I’ve already told you how I made my way over the hills and down into the dales on my way to Forest in Teesdale. The other place that I visited during April that I had never been to before was the National Savings and Investment building. For anyone who has ever been to Durham it will be remembered as that building on the other side of the Milburngate Bridge where you can get your passport renewed if you’ve left it too late for the last minute holiday you booked without thinking it through properly. Of course if you have come into Durham by train then it is that building this side of the Milburngate Bridge.
It’s a building from a different era, totally not in keeping with the majestic splendour of the castle, the cathedral or the town square. Milburngate House will never be up there as one of Britain’s favourite edifices.
It is from the time when the planners thought that people would live in the sky, with walkways high above the traffic and who thought that concrete would always be beautiful. How times have changed. The brave new world has come and gone. Brutalism is a fad that has seen its day and most of its creations are now sorry landfill. People don’t live in the sky, instead we sit at home and watch it.
The purpose of my visit was not architectural. I had been at a conference in London at the end of last year and was collared by one of the major outsourcing companies. I am not a natural advocate of that style of operation but his friendly face persuaded me that they had a significant business up in the city and that I should come down and at least have a look at what they are doing. I succumbed to his charms. After all I hadn’t spoken to another living soul all day. He was my Man Friday.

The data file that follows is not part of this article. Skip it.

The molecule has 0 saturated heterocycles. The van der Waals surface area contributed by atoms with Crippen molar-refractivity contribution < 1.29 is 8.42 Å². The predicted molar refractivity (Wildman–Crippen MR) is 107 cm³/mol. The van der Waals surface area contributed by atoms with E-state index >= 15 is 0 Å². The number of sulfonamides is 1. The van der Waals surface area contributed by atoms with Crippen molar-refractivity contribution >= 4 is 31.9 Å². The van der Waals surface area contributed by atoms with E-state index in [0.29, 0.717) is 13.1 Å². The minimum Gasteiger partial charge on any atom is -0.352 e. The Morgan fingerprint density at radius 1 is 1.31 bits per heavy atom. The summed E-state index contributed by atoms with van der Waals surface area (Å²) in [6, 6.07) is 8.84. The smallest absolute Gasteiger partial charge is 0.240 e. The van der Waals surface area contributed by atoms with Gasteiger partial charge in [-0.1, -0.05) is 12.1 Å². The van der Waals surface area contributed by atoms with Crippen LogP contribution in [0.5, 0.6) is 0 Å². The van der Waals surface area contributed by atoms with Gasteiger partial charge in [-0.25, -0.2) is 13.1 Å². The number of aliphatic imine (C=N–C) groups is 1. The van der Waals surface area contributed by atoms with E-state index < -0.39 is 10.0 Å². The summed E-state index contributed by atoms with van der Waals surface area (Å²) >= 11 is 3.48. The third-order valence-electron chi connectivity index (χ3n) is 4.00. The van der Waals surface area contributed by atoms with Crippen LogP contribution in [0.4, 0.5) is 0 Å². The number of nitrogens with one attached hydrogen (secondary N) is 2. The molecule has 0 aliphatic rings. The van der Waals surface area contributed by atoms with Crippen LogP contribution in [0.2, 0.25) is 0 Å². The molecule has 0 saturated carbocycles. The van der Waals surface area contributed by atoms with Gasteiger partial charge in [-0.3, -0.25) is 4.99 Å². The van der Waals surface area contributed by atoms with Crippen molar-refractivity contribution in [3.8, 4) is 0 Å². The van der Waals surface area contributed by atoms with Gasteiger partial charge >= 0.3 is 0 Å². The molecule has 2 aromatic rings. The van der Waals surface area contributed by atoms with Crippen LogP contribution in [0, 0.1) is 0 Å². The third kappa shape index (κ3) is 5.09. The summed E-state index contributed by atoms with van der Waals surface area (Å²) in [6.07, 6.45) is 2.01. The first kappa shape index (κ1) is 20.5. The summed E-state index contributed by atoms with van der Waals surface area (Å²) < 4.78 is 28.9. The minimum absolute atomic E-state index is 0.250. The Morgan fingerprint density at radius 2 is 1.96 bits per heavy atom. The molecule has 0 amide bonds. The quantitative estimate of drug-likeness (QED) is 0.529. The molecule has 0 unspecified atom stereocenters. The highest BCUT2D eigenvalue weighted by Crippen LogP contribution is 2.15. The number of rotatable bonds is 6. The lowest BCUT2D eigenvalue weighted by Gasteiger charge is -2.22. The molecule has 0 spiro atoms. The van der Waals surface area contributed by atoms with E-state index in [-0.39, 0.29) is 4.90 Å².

Diary pressures meant it was several months before the visit got arranged. So what have I learnt from my short walk down the hill from County Hall?:
Firstly, the building on the inside looks worse than form the outside. This isn’t helped by the fact that everyone was moving out in a month or so and some areas had that Marie Celeste feeling. I think it may be due for demolition. With a mixture of dark wood panelling and magnolia emulsion every floor looked the same. So much so that even our hosts got confused over which one we were on.
Secondly, central government functions are struggling with the same issues that we are in local government, especially around process flow, cost reduction and focussing on the needs of the customer.
Thirdly, we have some way to go to wean ourselves off our addiction to paper. We talk about digital by default yet much of what we do still requires the application of pen and paper, especially when proof is required in the process.
Fourthly, some managers see visitors as a threat while others see them as an opportunity.
The visit was well worth while overall and we agreed some areas to look at in the future.